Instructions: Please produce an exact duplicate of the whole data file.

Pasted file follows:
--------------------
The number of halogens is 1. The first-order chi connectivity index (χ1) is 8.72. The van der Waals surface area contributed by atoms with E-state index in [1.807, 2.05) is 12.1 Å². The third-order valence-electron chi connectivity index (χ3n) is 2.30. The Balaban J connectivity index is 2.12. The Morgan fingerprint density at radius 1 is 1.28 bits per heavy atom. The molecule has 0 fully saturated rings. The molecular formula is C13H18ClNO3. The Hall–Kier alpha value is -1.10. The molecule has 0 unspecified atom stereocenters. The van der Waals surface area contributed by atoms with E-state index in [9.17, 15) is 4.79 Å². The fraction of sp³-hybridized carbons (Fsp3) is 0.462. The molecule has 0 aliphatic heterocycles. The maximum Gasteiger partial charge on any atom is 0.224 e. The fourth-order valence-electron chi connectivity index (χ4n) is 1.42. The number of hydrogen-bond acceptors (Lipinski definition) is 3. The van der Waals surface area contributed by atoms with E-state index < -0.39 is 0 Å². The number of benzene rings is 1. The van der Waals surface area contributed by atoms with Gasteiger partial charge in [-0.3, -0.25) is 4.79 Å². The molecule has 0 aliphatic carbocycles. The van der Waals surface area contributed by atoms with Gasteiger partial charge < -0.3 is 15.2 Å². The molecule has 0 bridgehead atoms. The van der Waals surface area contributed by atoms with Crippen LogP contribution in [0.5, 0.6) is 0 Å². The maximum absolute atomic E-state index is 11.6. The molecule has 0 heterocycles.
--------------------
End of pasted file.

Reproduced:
The number of halogens is 1. The first-order chi connectivity index (χ1) is 8.72. The van der Waals surface area contributed by atoms with E-state index in [1.807, 2.05) is 12.1 Å². The third-order valence-electron chi connectivity index (χ3n) is 2.30. The Balaban J connectivity index is 2.12. The Morgan fingerprint density at radius 1 is 1.28 bits per heavy atom. The molecule has 0 fully saturated rings. The molecular formula is C13H18ClNO3. The Hall–Kier alpha value is -1.10. The molecule has 0 unspecified atom stereocenters. The van der Waals surface area contributed by atoms with E-state index in [9.17, 15) is 4.79 Å². The fraction of sp³-hybridized carbons (Fsp3) is 0.462. The molecule has 0 aliphatic heterocycles. The maximum Gasteiger partial charge on any atom is 0.224 e. The fourth-order valence-electron chi connectivity index (χ4n) is 1.42. The number of hydrogen-bond acceptors (Lipinski definition) is 3. The van der Waals surface area contributed by atoms with E-state index < -0.39 is 0 Å². The number of benzene rings is 1. The van der Waals surface area contributed by atoms with Gasteiger partial charge in [-0.3, -0.25) is 4.79 Å². The molecule has 0 aliphatic carbocycles. The van der Waals surface area contributed by atoms with Gasteiger partial charge < -0.3 is 15.2 Å². The molecule has 0 bridgehead atoms. The van der Waals surface area contributed by atoms with Crippen LogP contribution in [0.5, 0.6) is 0 Å². The maximum absolute atomic E-state index is 11.6. The molecule has 0 heterocycles.